Short-changing sleep interferes with your effectiveness as a leader.
Most of us know that tired babies are more prone to crying fits and unhappiness. We frequently hear reports that infants, children, and teenagers need more rest on a regular basis in order to promote optimal health. Adults must also prioritize sleep; being tired and cranky hurts performance as a leader.
Many of our clients complain about fatigue and exhaustion. People stay up worrying about work, family, health, and finances. One leader told us, “Around me, I see too many people blitzed by long hours, stressful commutes, jet lag, poor diet, lack of exercise, and working whilst on holiday.” Many leaders report burning the candle late into the night and in the early morning hours, sacrificing rest to fit more in the day. Can you relate to this?
Sleep is more important to leadership than people think. In fact, it is the most underrated way of improving leadership skills and abilities.
The evidence for the importance of sleep to individual performance is mounting. Adequate rest is associated with attention, learning, memory, creativity, and emotional regulation. These are capabilities all leaders must possess.
A lack of sleep doesn’t just mean deteriorated performance. It is also downright dangerous, and associated with accidents and fatalities. Did you know that the Chernobyl accident was caused by sleepiness? A sleep-deprived workforce can cause significant damage to the organization. In the long term, it is equally dangerous to the individual — the Center for Disease Control notes that deficiencies in rest are linked to high blood pressure, heart disease, and diabetes.
Tips to Better Sleep
Sleep isn’t an optional activity. We need it to survive and thrive. Restorative sleep is a critical component to reaching optimal leadership potential. Here are 7 practices to help you improve your habits and enhance your leadership… and life.
- Set a regular sleep schedule. Going to bed and waking up at the same time every day (even on weekends) reinforces a consistent sleep cycle. Set a sleep schedule that allows you to get the hours of rest you need. Although some individuals need less, and some more, the average adult needs 7-8 hours, according to the National Sleep Foundation.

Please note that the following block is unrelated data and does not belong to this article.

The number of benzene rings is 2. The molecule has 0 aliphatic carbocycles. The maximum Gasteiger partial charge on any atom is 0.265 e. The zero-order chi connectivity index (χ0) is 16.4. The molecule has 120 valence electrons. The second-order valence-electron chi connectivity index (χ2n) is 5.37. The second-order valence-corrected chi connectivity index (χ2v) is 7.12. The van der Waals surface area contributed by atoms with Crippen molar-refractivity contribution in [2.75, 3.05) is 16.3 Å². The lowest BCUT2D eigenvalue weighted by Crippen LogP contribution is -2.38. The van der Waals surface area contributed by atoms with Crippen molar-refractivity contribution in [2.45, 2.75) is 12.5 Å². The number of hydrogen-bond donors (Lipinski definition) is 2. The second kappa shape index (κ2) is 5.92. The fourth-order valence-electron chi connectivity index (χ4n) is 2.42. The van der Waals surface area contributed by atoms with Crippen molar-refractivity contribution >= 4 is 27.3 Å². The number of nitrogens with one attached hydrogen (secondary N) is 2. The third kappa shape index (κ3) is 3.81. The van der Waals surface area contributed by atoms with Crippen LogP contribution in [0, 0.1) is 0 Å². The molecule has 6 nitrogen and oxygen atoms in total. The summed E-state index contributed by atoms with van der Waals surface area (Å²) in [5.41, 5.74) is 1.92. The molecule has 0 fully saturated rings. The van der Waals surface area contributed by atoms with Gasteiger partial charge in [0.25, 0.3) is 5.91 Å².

- Create a relaxing environment. Adults are great at creating relaxing environments for children, but not everyone realizes that they should do the same thing for themselves. Adjust the temperature, lights, and sounds in the room so they are as conducive to sleep as possible. Some people have a relaxing ritual such as taking a warm bath or applying lotion. Use ear plugs or blackout curtains if necessary.
- Use fitness wearables to understand your individual sleep needs. Most have sleep tracking functionality which will help you gain insight into how much rest you’re getting and the kinds of activities that impair or promote good sleep.
- Exercise — just not right before bed. Exercise promotes good sleep but if it is done too close to bedtime, it can act as a stimulant.
- Disconnect from your electronic devices. Park your devices before going to bed. The combination of constant connectivity and blue light is known to interfere with rest.
- Put your work aside before you go to sleep. Ruminating about work won’t help anything. Mindfulness practices and other stress reduction techniques are helpful for learning how to relax your mind. If you are worried about something, try writing it down before bedtime and only revisit it the next morning.
- Keep tabs on alcohol and caffeine. We all know that caffeine can interfere with rest, but people are less aware that alcohol does as well. Alcohol may help you fall asleep but it can decrease the quality of your sleep, and wake you up when it wears off.
Get the most out of your sleep and see what it can do for you physically, psychologically, and emotionally. Then reap the benefits both at work and in your personal life.
Access CCL’s study of the sleeping habits of managers and executives: Sleep Well, Lead Well: How Better Sleep Can Improve Leadership, Boost Productivity, and Spark Innovation.
Contributing Author Biography: Dr. Jessica Payne is an Associate Professor at the University of Notre Dame. Dr. Payne’s research focuses on how sleep and stress influence human memory and psychological function.
After new information is encoded into memory, it continues to be processed and transformed by a process known as consolidation. This process solidifies memories, making them resistant to interference and decay, but emerging evidence suggests that it can also change memories in ways that make them more useful and adaptive. The questions driving this line of research are, “What happens to memories over time?” and “What are the mechanisms underlying memory solidification and memory change?” Dr. Payne uses two powerful tools to probe memory – sleep and stress. Both provide important mediums for targeting the consolidation process in humans. Dr. Payne combines behavioral, pharmacological and cognitive neuroscientific (EEG, fMRI) approaches to investigate these questions.
Another line of research examines important clinical questions, including how disturbances in sleep and stress influence memory consolidation in individuals with major depressive disorder and anxiety disorders such as PTSD, and how this, in turn, influences psychological functioning.